Depressed adults are not unique in America. According to the National Institute of Mental Health, “In a given year approximately one quarter of adults are diagnosable for one or more disorders.”
Writers tend to be among the most depressed it seems. Every year, I can count on at least one of my fellow writers falling victim to the big D.
The degree of depression varies. A person may have minor depression that lasts for just a couple of days, or it may be so severe that medical treatment is required.
Many writers are short on funds, and some have little to no health insurance. However, depending on the severity of the depression, writers can cope with it in a budget-friendly way.
I’m no medical doctor, but I have experienced depression in my life. Here are some tips that I believe help.
Communicate with family and friends
When we’re depressed, we tend to want to shut out the world. We don’t look our best. We don’t feel our best. And therefore, we don’t want people seeing us not at our best. However, I find that shutting people out is the wrong move. The more you open up and let people into your life, the less depressed you may start to feel.
Focus on your diet
When I get depressed, I eat junk food or food that is lacking in nutritional value. Why? It’s because these foods taste good, and when I’m depressed I want to make myself feel better. The problem with these foods is that, like a drug, you get a temporary high, and then you’re back to feeling like crap again. So, you stuff your mouth with more junk food. Resist the temptation to grab the potato chips and instead, focus on eating whole foods and drinking lots of water. When you’re depressed, you’ll feel better when you put healthy foods into your body.
Get your sleep
Whenever I’m feeling blue, I love to stay up late and watch documentary TV. For example, I’m addicted to the BIO channel. I’ll stay up late at night and watch shows I’ve taped like “I Survived” or “Notorious” or some other show on BIO. Then I won’t get to bed until 1 or 2 a.m., and then I’ll have to get back up at 6:30 a.m. to start my writing day. The result is a lack of sleep which affects my brain and my overall well-being. There seems to be nothing that adds to my depression more than lack of sleep.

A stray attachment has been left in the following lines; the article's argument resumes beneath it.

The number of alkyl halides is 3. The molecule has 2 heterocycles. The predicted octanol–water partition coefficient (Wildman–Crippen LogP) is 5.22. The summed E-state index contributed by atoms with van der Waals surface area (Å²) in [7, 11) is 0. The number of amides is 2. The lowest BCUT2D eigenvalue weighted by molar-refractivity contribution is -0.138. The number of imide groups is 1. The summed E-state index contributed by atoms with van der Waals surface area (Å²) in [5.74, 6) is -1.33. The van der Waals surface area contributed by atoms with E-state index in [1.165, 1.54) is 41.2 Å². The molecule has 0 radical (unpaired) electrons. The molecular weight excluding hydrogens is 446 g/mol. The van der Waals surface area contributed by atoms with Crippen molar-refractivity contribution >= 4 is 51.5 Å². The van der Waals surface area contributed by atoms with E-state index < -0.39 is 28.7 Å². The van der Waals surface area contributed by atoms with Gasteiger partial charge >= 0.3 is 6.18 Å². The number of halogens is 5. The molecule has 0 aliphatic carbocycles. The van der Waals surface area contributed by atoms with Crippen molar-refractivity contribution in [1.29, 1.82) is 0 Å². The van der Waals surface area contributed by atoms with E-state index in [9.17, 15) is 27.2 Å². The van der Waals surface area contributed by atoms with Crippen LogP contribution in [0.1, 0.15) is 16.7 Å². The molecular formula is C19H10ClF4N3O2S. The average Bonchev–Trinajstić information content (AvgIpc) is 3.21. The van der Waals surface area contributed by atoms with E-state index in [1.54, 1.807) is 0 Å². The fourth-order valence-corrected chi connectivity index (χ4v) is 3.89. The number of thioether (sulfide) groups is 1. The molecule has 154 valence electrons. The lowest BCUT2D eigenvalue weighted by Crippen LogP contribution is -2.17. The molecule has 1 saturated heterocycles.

“Normal sleep is a restorative state. However, when sleep is disrupted or inadequate, it can lead to increased tension, vigilance, and irritability,” reports WebMD. “Poor sleep can lead to fatigue. With fatigue, you exercise less, and that leads to a decline in your fitness level. Eventually, you find yourself in a vicious cycle of inactivity and disturbed sleep, which causes both physical and mood-related symptoms.”
So get your sleep. If you are having chronic sleep difficulties, you may need medical attention.
Get out of the house
As a full-time writer who works from home, this is a big one for me, and it ties in with not wanting to see anyone when I’m depressed. It’s easy to remain in the house, safe within your walls, when you’re depressed. If you stay behind closed doors, no one can see you, and you won’t have to worry about interacting with anyone. However, I find that if I force myself to get out, take a walk, go to the health club, go out with a friend, I get connected again to the real world and what it takes to function in the real world.
Some swear by herbal supplements to help with depression, such as the supplement St. John’s Wort. Dr. Oz offers some suggestions at Oprah’s website.
Seek affordable medical attention
As reported at NIMH, “Many people with a depressive illness never seek treatment. But the majority, even those with the most severe depression, can get better with treatment. Medications, psychotherapies, and other methods can effectively treat people with depression.”
But what’s the problem with treatment? It cost money. I’m lucky in that my husband and I have good medical insurance. If I were to ever seek medical attention for depression, my insurance would cover it. However, as I stated earlier, many writers I know don’t have adequate health insurance. One thing these writers can do is visit an urgent care center and have them recommend a doctor who will work with patients without insurance. Check out this article at Money Crashers for excellent tips on how to get affordable medical care without insurance.
Depression can be an inconvenience, and sometimes it can be debilitating. However, no one should have to live with it. There can be an end to it, even if you’re on a budget.